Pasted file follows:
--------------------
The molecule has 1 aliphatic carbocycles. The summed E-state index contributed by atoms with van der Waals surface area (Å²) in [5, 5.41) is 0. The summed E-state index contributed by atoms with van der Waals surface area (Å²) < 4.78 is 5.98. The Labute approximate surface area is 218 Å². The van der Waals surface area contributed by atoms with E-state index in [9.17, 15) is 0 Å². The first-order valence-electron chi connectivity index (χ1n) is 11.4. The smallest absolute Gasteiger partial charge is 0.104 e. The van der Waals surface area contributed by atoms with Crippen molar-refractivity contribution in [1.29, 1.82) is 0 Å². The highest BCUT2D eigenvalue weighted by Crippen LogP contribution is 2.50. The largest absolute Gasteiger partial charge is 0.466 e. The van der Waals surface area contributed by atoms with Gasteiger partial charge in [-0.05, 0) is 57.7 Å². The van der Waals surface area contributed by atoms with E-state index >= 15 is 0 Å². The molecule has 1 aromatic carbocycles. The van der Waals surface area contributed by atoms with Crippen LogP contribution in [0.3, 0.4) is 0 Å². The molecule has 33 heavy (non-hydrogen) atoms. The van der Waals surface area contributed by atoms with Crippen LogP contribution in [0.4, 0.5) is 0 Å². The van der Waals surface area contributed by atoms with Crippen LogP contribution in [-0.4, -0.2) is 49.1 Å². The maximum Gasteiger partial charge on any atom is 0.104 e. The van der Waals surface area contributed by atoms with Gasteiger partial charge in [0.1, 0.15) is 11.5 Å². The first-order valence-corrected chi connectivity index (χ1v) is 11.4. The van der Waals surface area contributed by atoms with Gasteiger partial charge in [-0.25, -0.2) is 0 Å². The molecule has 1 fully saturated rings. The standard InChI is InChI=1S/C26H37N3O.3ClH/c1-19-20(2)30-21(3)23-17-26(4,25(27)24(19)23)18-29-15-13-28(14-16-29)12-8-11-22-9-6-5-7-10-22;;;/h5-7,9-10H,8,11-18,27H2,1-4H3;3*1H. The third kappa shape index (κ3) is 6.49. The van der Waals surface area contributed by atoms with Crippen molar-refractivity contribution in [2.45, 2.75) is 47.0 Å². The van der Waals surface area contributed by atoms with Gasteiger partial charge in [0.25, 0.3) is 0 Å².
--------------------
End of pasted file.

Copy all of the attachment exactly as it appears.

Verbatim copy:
The molecule has 1 aliphatic carbocycles. The summed E-state index contributed by atoms with van der Waals surface area (Å²) in [5, 5.41) is 0. The summed E-state index contributed by atoms with van der Waals surface area (Å²) < 4.78 is 5.98. The Labute approximate surface area is 218 Å². The van der Waals surface area contributed by atoms with E-state index in [9.17, 15) is 0 Å². The first-order valence-electron chi connectivity index (χ1n) is 11.4. The smallest absolute Gasteiger partial charge is 0.104 e. The van der Waals surface area contributed by atoms with Crippen molar-refractivity contribution in [1.29, 1.82) is 0 Å². The highest BCUT2D eigenvalue weighted by Crippen LogP contribution is 2.50. The largest absolute Gasteiger partial charge is 0.466 e. The van der Waals surface area contributed by atoms with Gasteiger partial charge in [-0.05, 0) is 57.7 Å². The van der Waals surface area contributed by atoms with E-state index >= 15 is 0 Å². The molecule has 1 aromatic carbocycles. The van der Waals surface area contributed by atoms with Crippen LogP contribution in [0.3, 0.4) is 0 Å². The molecule has 33 heavy (non-hydrogen) atoms. The van der Waals surface area contributed by atoms with Crippen LogP contribution in [0.4, 0.5) is 0 Å². The van der Waals surface area contributed by atoms with Crippen LogP contribution in [-0.4, -0.2) is 49.1 Å². The maximum Gasteiger partial charge on any atom is 0.104 e. The van der Waals surface area contributed by atoms with Gasteiger partial charge in [0.1, 0.15) is 11.5 Å². The first-order valence-corrected chi connectivity index (χ1v) is 11.4. The van der Waals surface area contributed by atoms with Gasteiger partial charge in [-0.25, -0.2) is 0 Å². The molecule has 1 fully saturated rings. The standard InChI is InChI=1S/C26H37N3O.3ClH/c1-19-20(2)30-21(3)23-17-26(4,25(27)24(19)23)18-29-15-13-28(14-16-29)12-8-11-22-9-6-5-7-10-22;;;/h5-7,9-10H,8,11-18,27H2,1-4H3;3*1H. The third kappa shape index (κ3) is 6.49. The van der Waals surface area contributed by atoms with Crippen molar-refractivity contribution in [2.45, 2.75) is 47.0 Å². The van der Waals surface area contributed by atoms with Gasteiger partial charge in [0.25, 0.3) is 0 Å².